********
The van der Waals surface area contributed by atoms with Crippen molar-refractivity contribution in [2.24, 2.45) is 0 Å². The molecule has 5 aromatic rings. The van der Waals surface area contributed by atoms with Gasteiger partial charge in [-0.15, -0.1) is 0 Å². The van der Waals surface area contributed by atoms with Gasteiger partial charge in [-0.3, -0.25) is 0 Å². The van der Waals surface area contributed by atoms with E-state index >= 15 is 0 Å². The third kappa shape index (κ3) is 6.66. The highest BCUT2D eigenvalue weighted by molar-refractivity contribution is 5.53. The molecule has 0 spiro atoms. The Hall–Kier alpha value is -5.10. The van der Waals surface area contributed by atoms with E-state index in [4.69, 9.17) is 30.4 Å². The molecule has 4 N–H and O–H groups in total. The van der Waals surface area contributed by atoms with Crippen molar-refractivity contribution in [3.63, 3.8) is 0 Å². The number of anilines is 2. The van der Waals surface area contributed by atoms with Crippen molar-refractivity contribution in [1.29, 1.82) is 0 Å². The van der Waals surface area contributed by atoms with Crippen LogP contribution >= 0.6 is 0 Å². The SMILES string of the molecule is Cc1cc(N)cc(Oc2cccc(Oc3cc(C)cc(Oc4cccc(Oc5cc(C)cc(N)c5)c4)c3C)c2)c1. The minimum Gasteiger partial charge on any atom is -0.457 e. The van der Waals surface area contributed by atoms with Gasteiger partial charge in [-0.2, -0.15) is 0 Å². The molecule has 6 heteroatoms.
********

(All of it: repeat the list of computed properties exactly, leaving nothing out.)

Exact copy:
The van der Waals surface area contributed by atoms with Crippen molar-refractivity contribution in [2.24, 2.45) is 0 Å². The molecule has 5 aromatic rings. The van der Waals surface area contributed by atoms with Gasteiger partial charge in [-0.15, -0.1) is 0 Å². The van der Waals surface area contributed by atoms with Gasteiger partial charge in [-0.3, -0.25) is 0 Å². The van der Waals surface area contributed by atoms with E-state index >= 15 is 0 Å². The third kappa shape index (κ3) is 6.66. The highest BCUT2D eigenvalue weighted by molar-refractivity contribution is 5.53. The molecule has 0 spiro atoms. The Hall–Kier alpha value is -5.10. The van der Waals surface area contributed by atoms with E-state index in [4.69, 9.17) is 30.4 Å². The molecule has 4 N–H and O–H groups in total. The van der Waals surface area contributed by atoms with Crippen molar-refractivity contribution in [3.63, 3.8) is 0 Å². The number of anilines is 2. The van der Waals surface area contributed by atoms with Crippen molar-refractivity contribution in [1.29, 1.82) is 0 Å². The van der Waals surface area contributed by atoms with Crippen LogP contribution >= 0.6 is 0 Å². The SMILES string of the molecule is Cc1cc(N)cc(Oc2cccc(Oc3cc(C)cc(Oc4cccc(Oc5cc(C)cc(N)c5)c4)c3C)c2)c1. The minimum Gasteiger partial charge on any atom is -0.457 e. The van der Waals surface area contributed by atoms with Gasteiger partial charge in [-0.2, -0.15) is 0 Å². The molecule has 6 heteroatoms.